This is even more puzzling because Pittin-Hedon never leaves context aside in her book; unless, that is, her extensive literary analysis of the works she presents is an attempt to downplay context. How, however, can any literary critic take politics for granted when Scottish academia has widely accepted ‘Post-Devolution’ as an apt label to discuss contemporary literature? In Catalonia, a nation mirroring Scotland in many ways beginning with the chronology of recent History (the Generalitat was ‘devolved’ back in 1980) nobody uses the label ‘post-autonomic’ (the equivalent of ‘post-Devolution’)–just ‘contemporary’. Even though nationalism is of immense importance, Catalan writers and critics are not restricted in this sense as the case seems to be in Scotland. Judging, that is, from Thomson’s call to formalist arms… echoed by Pittin-Hedon.

Actually, though, like Pittin-Hedon, I agree with Janice Galloway’s complaint that it is about time Scottish authors write ‘through’ the nation and not ‘about’ the nation, there is another kind of context that Pittin-Hedon ignores in her book. First, I need to explain that even though this volume has an obvious introductory inclination it is by no means didactic. She discusses the selected writing as if it were already very well known by her reader in the dense academic style typical of most contemporary Literary Studies. Struggling to make sense of her arguments, as I made notes about what I should read to catch up, I suddenly wondered who she was writing for–and why she wasn’t mentioning the elephant in the room: our collective fears that the very habit of reading fiction might soon die, for the younger generations are mostly non-readers. It turns out, and here’s a paradox, that this anxiety is central to Scottish fiction. At least, one of the writers that Pittin-Hedon praises, Ewan Morrison, asked the question none of his peers dared ask: “Are books dead, and can authors survive?”

This is the title of a talk Morrison gave back in 2011 at the Edinburgh International Book Festival and that he published in The Guardian ( His argument is transparent: books will disappear because, “within 25 years the digital revolution will bring about the end of paper books”. Also, said revolution “will not emancipate writers or open up a new era of creativity, it will mean that writers offer up their work for next to nothing or for free. Writing, as a profession, will cease to exist”. The readers’ comments, divided between half-empty glass defenders and half-full glass opponents are marvellous to read… And while it is true that Pittin-Hedon brings her readers’ attention to this crucial article, she writes about the selected books with no reference to the issues that Morrison raises. As if Literature were still a central aspect of Scottish society and not an endangered cultual species in the whole Western world.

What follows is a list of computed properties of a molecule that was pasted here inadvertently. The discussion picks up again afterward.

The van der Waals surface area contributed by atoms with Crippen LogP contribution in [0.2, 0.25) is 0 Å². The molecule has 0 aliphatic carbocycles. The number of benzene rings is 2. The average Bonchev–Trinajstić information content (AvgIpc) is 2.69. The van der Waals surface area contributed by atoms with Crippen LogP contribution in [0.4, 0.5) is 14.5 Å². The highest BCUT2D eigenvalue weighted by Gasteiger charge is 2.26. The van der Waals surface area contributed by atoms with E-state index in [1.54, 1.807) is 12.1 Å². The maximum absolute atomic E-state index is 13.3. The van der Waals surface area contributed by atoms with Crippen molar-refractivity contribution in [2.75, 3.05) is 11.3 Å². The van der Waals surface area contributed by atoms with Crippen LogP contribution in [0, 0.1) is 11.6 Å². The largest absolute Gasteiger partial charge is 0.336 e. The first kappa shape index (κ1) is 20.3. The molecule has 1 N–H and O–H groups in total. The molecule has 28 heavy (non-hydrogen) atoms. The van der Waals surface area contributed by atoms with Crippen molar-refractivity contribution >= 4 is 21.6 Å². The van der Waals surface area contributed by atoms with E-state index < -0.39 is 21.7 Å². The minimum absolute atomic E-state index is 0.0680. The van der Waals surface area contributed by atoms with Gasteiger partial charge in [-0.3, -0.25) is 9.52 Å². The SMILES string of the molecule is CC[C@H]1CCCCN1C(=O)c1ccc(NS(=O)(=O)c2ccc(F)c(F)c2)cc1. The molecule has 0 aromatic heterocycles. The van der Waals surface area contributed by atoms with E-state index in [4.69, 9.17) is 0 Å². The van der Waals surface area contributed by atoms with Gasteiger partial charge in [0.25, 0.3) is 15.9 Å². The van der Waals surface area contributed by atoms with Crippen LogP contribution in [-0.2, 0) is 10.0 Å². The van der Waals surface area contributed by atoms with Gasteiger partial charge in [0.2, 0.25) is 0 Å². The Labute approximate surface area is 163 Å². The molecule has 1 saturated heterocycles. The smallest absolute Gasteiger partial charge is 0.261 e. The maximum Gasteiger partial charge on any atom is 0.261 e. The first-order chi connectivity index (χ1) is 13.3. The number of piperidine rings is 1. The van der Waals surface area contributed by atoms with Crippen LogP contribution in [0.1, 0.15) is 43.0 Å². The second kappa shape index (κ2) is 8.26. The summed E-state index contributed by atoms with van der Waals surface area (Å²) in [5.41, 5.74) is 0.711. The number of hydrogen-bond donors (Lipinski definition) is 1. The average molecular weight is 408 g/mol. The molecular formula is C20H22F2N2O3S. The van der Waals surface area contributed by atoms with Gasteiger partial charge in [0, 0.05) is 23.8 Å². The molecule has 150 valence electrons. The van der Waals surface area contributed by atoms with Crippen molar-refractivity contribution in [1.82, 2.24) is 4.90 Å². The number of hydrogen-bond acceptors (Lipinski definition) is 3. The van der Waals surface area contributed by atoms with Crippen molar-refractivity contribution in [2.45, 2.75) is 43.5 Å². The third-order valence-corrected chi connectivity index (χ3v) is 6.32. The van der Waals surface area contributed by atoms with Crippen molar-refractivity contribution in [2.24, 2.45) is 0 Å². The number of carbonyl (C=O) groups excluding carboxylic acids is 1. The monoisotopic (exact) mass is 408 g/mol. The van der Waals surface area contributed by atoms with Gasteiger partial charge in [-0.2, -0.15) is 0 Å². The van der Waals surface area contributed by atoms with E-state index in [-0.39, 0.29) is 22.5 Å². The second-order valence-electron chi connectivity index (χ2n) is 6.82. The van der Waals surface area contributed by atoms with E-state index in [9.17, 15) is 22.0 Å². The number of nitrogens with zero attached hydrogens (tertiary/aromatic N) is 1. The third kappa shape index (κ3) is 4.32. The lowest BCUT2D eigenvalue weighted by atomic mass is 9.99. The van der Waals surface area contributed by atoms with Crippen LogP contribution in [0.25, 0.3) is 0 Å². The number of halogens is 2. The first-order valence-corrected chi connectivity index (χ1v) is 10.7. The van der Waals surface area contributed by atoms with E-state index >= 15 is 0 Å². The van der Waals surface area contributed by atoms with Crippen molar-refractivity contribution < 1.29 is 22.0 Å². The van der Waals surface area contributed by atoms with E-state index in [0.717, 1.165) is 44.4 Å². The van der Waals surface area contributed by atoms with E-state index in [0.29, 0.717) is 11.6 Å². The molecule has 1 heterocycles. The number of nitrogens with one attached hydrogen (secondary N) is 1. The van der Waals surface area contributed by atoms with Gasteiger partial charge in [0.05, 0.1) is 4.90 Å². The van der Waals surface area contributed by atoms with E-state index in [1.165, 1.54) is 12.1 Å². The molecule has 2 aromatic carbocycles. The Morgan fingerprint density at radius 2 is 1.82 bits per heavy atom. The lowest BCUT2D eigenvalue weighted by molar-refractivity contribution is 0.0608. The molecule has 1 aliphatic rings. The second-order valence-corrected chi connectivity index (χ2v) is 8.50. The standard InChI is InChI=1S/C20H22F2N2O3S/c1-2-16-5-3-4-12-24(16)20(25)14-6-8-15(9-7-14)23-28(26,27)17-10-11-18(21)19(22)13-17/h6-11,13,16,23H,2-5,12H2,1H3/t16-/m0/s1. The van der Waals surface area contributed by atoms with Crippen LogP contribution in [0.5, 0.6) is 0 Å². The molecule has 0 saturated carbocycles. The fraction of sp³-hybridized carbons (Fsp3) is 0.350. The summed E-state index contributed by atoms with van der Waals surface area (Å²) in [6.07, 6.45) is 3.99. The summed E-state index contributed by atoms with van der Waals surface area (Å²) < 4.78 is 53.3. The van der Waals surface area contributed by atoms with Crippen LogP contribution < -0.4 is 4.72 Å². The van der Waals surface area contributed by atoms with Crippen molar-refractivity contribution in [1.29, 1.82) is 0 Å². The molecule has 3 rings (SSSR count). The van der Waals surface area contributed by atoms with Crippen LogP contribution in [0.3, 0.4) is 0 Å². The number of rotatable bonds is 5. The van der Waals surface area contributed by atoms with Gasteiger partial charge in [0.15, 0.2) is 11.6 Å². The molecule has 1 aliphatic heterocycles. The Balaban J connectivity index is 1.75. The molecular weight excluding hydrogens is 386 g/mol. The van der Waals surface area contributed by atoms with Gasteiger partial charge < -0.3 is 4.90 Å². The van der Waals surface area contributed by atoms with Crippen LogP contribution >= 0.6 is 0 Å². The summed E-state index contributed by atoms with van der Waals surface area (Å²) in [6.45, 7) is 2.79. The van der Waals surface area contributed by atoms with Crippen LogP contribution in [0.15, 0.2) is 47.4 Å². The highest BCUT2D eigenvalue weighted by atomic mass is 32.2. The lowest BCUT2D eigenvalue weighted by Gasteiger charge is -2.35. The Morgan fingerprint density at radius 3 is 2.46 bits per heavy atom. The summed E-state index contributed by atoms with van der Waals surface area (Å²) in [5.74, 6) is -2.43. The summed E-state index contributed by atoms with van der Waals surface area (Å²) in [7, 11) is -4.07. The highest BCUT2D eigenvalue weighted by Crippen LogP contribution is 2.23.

Introductions and updates are very difficult books to write, since trying to make sense of the present is extremely complicated. At the same time the academic writer undergoing that kind of task has the wonderful chance to shape literary History and even the canon simply by choosing what to include. Interestingly, Pittin-Hedon devotes a chapter to Scottish women writers specializing in crime, and although I miss their sisters in science fiction and I’m not at all fond of gender separatism in literary analysis, this chapter is symptomatic of how genres are merging to challenge canonical visions. I wish, nonetheless, to sound less like a reviewer and more like a reader and so, I’ll note, that, somehow, I find the genre of the academic introduction or update stubbornly resistant to… digitalization.

The whole point of volumes of this kind is to put the reader in touch with books s/he might want to read and the middleman or middlewoman’s role should be to facilitate the encounter. I really think that this is best done through a hypertext: a website combining actual reviews and interviews with authorial comment that would allow readers to navigate among a constellation of unknown books. I just don’t know anymore how to read a few hundred pages of literary analysis about books I have not read. The analysis sounds very clever but it might be all wrong, and even if it is brilliant and spot-on, I will have forgotten it by the time I manage to read the book.

I understand that the most positive feature of introductions, updates (and companions) is that they are, ironically, limited. The Victorian Web, for instance, ( does a very good job of presenting this age to interested readers but it is a sprawling text that cannot be read with the same ease as a volume that can be underlined (whether paper or e-book). Perhaps we don’t understand well how to use the digital media. This morning I have also been browsing through the impressive collections of Cambridge and Routledge companions that my university subscribes and, well, the volumes are now digital but what this means is that each one is fragmented into the .pdf for each chapter, not that they are hypertexts with links to other resources. This is a necessary academic revolution, I think, if the didactic value of this type of introductory book is to be enhanced. And made attractive for post-baby boomer generations…

The lessons I’m learning, then, as I try to catch up with recent developments is that academic literary criticism seems anchored in the 1990s, with few recent developments. The proliferation of new writing is asking for a new way of presenting readers with introductions to particular periods that might work much better as online hypertexts than as (paper) books. This revolution is not happening because we, academics, don’t know very well how to maximize the use of digital media in our favour. The very media that, if Morrison is right, will kill Literature. Or, at least, deprive writers of a living.

How in the middle of this cultural (and political) turmoil we can make sense of stylistics is, for the time being, beyond me–though, ideally, text and context should be always studied together. If anyone cares for reading at all…

I publish a new post every Tuesday. Comments are very welcome! (Thanks!) Just be warned that I check them for spam; it might take a few days for yours to be online. Follow the blog updates on Twitter: @SaraMartinUAB and download the yearly volumes from See also: